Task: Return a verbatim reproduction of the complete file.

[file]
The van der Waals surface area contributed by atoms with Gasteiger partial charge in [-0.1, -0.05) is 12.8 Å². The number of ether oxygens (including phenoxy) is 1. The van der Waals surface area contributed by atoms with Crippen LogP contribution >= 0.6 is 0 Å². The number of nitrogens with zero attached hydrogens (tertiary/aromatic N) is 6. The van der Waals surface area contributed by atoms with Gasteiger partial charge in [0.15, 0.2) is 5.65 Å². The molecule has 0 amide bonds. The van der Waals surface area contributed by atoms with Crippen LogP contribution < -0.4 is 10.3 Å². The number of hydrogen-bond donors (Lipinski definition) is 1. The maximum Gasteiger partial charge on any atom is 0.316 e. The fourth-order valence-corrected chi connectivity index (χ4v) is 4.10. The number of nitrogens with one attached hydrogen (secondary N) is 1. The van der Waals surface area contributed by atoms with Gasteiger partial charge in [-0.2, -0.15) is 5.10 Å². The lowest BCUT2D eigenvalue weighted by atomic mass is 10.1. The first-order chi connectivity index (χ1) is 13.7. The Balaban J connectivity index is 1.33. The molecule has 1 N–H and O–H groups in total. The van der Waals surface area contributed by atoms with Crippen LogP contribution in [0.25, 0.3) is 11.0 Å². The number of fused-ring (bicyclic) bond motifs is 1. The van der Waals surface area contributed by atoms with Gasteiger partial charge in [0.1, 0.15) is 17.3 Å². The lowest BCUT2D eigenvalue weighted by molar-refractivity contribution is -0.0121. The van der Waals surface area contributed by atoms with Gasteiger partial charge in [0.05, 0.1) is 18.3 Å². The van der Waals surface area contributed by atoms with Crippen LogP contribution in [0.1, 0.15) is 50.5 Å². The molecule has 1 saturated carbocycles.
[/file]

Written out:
The van der Waals surface area contributed by atoms with Gasteiger partial charge in [-0.1, -0.05) is 12.8 Å². The number of ether oxygens (including phenoxy) is 1. The van der Waals surface area contributed by atoms with Crippen LogP contribution >= 0.6 is 0 Å². The number of nitrogens with zero attached hydrogens (tertiary/aromatic N) is 6. The van der Waals surface area contributed by atoms with Gasteiger partial charge in [0.15, 0.2) is 5.65 Å². The molecule has 0 amide bonds. The van der Waals surface area contributed by atoms with Crippen LogP contribution < -0.4 is 10.3 Å². The number of hydrogen-bond donors (Lipinski definition) is 1. The maximum Gasteiger partial charge on any atom is 0.316 e. The fourth-order valence-corrected chi connectivity index (χ4v) is 4.10. The number of nitrogens with one attached hydrogen (secondary N) is 1. The van der Waals surface area contributed by atoms with Gasteiger partial charge in [-0.2, -0.15) is 5.10 Å². The lowest BCUT2D eigenvalue weighted by atomic mass is 10.1. The first-order chi connectivity index (χ1) is 13.7. The Balaban J connectivity index is 1.33. The molecule has 1 N–H and O–H groups in total. The van der Waals surface area contributed by atoms with Crippen LogP contribution in [0.25, 0.3) is 11.0 Å². The number of fused-ring (bicyclic) bond motifs is 1. The van der Waals surface area contributed by atoms with Gasteiger partial charge in [0.1, 0.15) is 17.3 Å². The lowest BCUT2D eigenvalue weighted by molar-refractivity contribution is -0.0121. The van der Waals surface area contributed by atoms with Gasteiger partial charge in [0.05, 0.1) is 18.3 Å². The van der Waals surface area contributed by atoms with Crippen LogP contribution in [0.1, 0.15) is 50.5 Å². The molecule has 1 saturated carbocycles.